I am not opposed to the idea of a prime minister visiting the shrine on Aug. 15.
But I do have reservations. This is because I believe the visit to Yasukuni by a prime minister should not become obscured by the fog of postwar pacifism, which serves only to blur the purposes for which a visit to Yasukuni is made.
The visit instead should be made explicitly to pay homage to the noble souls of those who offered their lives with purity of heart for the sake of the motherland, including the kamikaze suicide commandos.
Given that China has persistently meddled in this country’s politics using the Yasukuni issue, which is a domestic matter, pure and simple–even to the extent of exerting pressure on Japanese business–Japan as a sovereign state should not yield to such interference.
So, in the event of Koizumi being determined to visit the shrine on Aug. 15, I will be sure to support him.
But the problem remains that Aug. 15 is a date that unavoidably brings up controversy over Japan’s conduct in World War II.
Product of irresponsible trickery
Notable in this connection is the fact that the so-called historical issues concerning Japan’s conduct before and during World War II ceased to be of international interest around 1980, one generation after the war’s end, in a way similar to other incidents of world history.
For example, in 1980, no newspapers, magazines or academic publications in Japan, China, South Korea or the United States featured any analyses or commentary pieces on Japan’s wartime history.
Scrutinizing the process through which historical issues were artificially dragged up has exposed that every one of them–say, the history textbook ruckus that flared up in 1982 and the argument over the enslavement of comfort women by the Imperial military–was initially fermented without exception by nasty trickery at the hands of antigovernment Japanese or scatterbrains swayed by leftist ideological fads.
One correct idea in the face of this situation would be for the prime minister to continue visiting the shrine without regard for anti-Yasukuni sentiment, which, having been artificially brewed, is likely to vanish sooner or later.
But problems concerning international relations remain, irrespective of the fact that they originated through the irresponsible trickery of certain Japanese.
They were amplified by the freedom of speech that emerged in South Korea in 1988 and by surges in Chinese official patriotic movements in the wake of the 1989 Tiananmen Square incident. Historical issues have exacerbated anti-Japanese sentiment in both countries, and today’s political reality thus shackles both the South Korean and Chinese governments.
Memories of the last war apparently die hard and are easily reignited even after being smothered–unless they were interrupted by another war. There have been no major military engagements between Japan or China since the end of World War II, though the two fought and won the Cold War.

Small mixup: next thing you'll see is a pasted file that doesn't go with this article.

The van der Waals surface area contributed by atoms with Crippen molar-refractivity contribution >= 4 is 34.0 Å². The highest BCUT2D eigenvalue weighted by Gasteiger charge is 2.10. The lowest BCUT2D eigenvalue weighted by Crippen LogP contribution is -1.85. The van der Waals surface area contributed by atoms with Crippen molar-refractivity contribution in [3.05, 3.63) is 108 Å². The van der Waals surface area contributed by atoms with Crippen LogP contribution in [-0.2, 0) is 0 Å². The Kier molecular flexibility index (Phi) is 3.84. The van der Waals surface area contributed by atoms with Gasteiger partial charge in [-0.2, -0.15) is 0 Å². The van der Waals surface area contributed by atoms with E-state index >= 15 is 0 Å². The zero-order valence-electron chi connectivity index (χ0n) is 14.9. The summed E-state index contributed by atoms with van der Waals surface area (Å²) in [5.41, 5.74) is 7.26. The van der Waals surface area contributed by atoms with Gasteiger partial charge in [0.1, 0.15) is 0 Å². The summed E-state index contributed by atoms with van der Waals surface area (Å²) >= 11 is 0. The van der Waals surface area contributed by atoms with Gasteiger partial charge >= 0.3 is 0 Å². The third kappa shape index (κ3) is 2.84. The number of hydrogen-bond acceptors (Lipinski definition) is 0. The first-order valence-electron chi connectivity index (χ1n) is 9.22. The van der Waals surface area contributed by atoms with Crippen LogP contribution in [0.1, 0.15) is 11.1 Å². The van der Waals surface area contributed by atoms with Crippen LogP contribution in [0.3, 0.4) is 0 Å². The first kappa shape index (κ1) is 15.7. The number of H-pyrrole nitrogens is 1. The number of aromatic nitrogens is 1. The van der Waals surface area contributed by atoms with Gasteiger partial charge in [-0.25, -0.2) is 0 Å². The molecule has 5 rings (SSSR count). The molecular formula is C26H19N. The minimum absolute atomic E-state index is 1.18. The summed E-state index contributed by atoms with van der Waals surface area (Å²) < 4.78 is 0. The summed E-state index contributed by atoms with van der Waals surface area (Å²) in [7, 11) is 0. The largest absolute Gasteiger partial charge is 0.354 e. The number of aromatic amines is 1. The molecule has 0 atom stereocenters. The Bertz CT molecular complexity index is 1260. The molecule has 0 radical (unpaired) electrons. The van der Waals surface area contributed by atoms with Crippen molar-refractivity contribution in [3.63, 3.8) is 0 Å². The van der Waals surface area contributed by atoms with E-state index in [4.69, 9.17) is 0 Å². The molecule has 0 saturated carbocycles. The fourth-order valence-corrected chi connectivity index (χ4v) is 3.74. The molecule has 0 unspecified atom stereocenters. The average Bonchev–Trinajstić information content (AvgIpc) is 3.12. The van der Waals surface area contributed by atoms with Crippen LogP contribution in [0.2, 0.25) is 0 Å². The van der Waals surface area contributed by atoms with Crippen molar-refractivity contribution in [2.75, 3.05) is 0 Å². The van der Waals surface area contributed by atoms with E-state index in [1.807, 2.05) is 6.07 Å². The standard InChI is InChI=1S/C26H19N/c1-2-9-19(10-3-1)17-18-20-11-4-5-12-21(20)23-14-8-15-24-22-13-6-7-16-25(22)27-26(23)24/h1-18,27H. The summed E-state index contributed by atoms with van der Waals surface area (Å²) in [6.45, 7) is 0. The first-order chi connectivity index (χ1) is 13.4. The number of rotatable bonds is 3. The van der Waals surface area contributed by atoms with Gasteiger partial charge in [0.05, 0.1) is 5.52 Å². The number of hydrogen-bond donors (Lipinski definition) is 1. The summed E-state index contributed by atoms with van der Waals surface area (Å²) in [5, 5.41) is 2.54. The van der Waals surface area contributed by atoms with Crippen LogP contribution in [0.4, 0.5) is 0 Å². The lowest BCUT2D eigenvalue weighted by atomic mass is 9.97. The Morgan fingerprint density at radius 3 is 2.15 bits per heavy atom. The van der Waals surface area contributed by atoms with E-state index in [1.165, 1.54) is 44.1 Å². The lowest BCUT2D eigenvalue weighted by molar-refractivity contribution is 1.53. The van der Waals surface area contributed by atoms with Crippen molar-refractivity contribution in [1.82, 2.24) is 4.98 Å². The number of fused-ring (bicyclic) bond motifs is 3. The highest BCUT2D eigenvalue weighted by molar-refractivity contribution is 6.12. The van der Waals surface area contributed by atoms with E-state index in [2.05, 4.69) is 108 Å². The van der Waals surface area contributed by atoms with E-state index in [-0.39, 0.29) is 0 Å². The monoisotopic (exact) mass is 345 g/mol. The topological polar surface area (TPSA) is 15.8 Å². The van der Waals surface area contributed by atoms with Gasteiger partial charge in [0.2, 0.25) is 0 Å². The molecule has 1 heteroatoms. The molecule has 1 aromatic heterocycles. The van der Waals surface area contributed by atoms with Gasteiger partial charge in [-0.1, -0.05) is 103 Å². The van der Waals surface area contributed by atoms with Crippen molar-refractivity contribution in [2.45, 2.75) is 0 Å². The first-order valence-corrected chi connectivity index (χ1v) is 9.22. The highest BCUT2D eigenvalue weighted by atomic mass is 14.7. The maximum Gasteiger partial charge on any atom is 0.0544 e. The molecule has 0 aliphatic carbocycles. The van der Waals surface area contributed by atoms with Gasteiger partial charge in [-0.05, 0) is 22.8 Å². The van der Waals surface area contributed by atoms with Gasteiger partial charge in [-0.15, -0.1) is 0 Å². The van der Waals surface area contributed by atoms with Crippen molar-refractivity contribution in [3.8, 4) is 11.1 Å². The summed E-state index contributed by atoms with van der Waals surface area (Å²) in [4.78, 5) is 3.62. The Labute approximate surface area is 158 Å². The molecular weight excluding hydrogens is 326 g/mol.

Efforts to isolate the Yasukuni problem from polemics on Japan’s actions in fighting World War II deserve attention.
Yasukuni Shrine exists not only for the sake of the souls of the war dead from the last world war. The shrine also is consecrated to the noble souls of those who died in all wars Japan waged, including the Russo-Japanese War at the beginning of the 20th century.
This year marks the 100th anniversary of Japan’s victory in the 1904-5 Russo-Japanese War.
Our lives owe much to the endeavors of our ancestors, who gallantly fought the war against Russia in the midst of an age of imperialism, and successfully prevented Japan from being plunged into the status of a colony or under semicolonial conditions.
Shouldn’t the prime minister ponder the wisdom of paying a visit either to the shrine’s annual spring or autumn festivals to commemorate the 100th anniversary of the Russo-Japanese War?
No room for Chinese objection
There can be no room at all for China to object to the prime minister’s visits for this purpose. In the eyes of Russia, the war is just a bygone event before the two world wars and the Cold War, that has passed into history.
Though it may be just a dream, why not invite Chinese President Hu Jintao to Japan on that occasion to visit Yasukuni with Koizumi? All problems between Japan and China could be settled.
Of course, China was plagued with the yoke of imperialism for a further 50 years after the Russo-Japanese War. However, if Japan had failed to win the Russo-Japanese War, Manchuria would have certainly been annexed by the USSR, at least until its collapse.
In addition, the triumph of Japan against Caucasians in the Russo-Japanese War greatly encouraged Chinese in Japan in those days to serve as the decisive driving force of the 1911-12 Chinese Revolution. Sun Yatsen, the revolutionary leader, said in reminiscence, “It was just the time when a China Revolution Alliance meeting came true in Tokyo in the autumn of 1905 that I, for the first time, was convinced that the great task of revolution would be accomplished in my lifetime.”
I want to see someone–not a man like me, but someone known to be a Sino-phile–step forward with such proposals for resolving the Yasukuni problem. I looked for some pro-Chinese figures to cooperate, but they unfortunately were unavailable. I therefore have dared to write here, hoping the Chinese government as well as pro-Chinese Japanese will listen to me with an open mind.